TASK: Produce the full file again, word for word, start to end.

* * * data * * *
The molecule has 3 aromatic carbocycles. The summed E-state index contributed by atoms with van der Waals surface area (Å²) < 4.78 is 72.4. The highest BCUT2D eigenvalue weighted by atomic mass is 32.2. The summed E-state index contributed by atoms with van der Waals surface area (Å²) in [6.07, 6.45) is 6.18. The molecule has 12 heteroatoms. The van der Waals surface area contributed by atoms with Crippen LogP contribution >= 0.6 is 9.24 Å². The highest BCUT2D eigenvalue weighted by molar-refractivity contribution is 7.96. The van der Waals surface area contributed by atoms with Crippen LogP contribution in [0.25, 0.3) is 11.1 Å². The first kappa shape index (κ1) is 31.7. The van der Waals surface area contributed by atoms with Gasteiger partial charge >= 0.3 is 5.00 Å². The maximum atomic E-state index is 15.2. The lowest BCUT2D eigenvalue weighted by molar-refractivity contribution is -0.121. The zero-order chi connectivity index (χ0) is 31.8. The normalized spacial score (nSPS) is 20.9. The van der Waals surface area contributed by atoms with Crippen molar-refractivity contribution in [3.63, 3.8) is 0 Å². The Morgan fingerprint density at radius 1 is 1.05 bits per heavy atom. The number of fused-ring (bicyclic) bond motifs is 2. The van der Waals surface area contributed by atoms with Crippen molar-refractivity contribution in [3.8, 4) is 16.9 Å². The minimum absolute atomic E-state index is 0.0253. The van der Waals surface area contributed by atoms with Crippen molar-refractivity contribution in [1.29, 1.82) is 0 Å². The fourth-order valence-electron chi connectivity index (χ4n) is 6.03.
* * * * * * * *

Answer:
The molecule has 3 aromatic carbocycles. The summed E-state index contributed by atoms with van der Waals surface area (Å²) < 4.78 is 72.4. The highest BCUT2D eigenvalue weighted by atomic mass is 32.2. The summed E-state index contributed by atoms with van der Waals surface area (Å²) in [6.07, 6.45) is 6.18. The molecule has 12 heteroatoms. The van der Waals surface area contributed by atoms with Crippen LogP contribution >= 0.6 is 9.24 Å². The highest BCUT2D eigenvalue weighted by molar-refractivity contribution is 7.96. The van der Waals surface area contributed by atoms with Crippen LogP contribution in [0.25, 0.3) is 11.1 Å². The first kappa shape index (κ1) is 31.7. The van der Waals surface area contributed by atoms with Gasteiger partial charge >= 0.3 is 5.00 Å². The maximum atomic E-state index is 15.2. The lowest BCUT2D eigenvalue weighted by molar-refractivity contribution is -0.121. The zero-order chi connectivity index (χ0) is 31.8. The normalized spacial score (nSPS) is 20.9. The van der Waals surface area contributed by atoms with Crippen molar-refractivity contribution in [3.63, 3.8) is 0 Å². The Morgan fingerprint density at radius 1 is 1.05 bits per heavy atom. The number of fused-ring (bicyclic) bond motifs is 2. The van der Waals surface area contributed by atoms with Crippen molar-refractivity contribution in [3.8, 4) is 16.9 Å². The minimum absolute atomic E-state index is 0.0253. The van der Waals surface area contributed by atoms with Crippen molar-refractivity contribution in [1.29, 1.82) is 0 Å². The fourth-order valence-electron chi connectivity index (χ4n) is 6.03.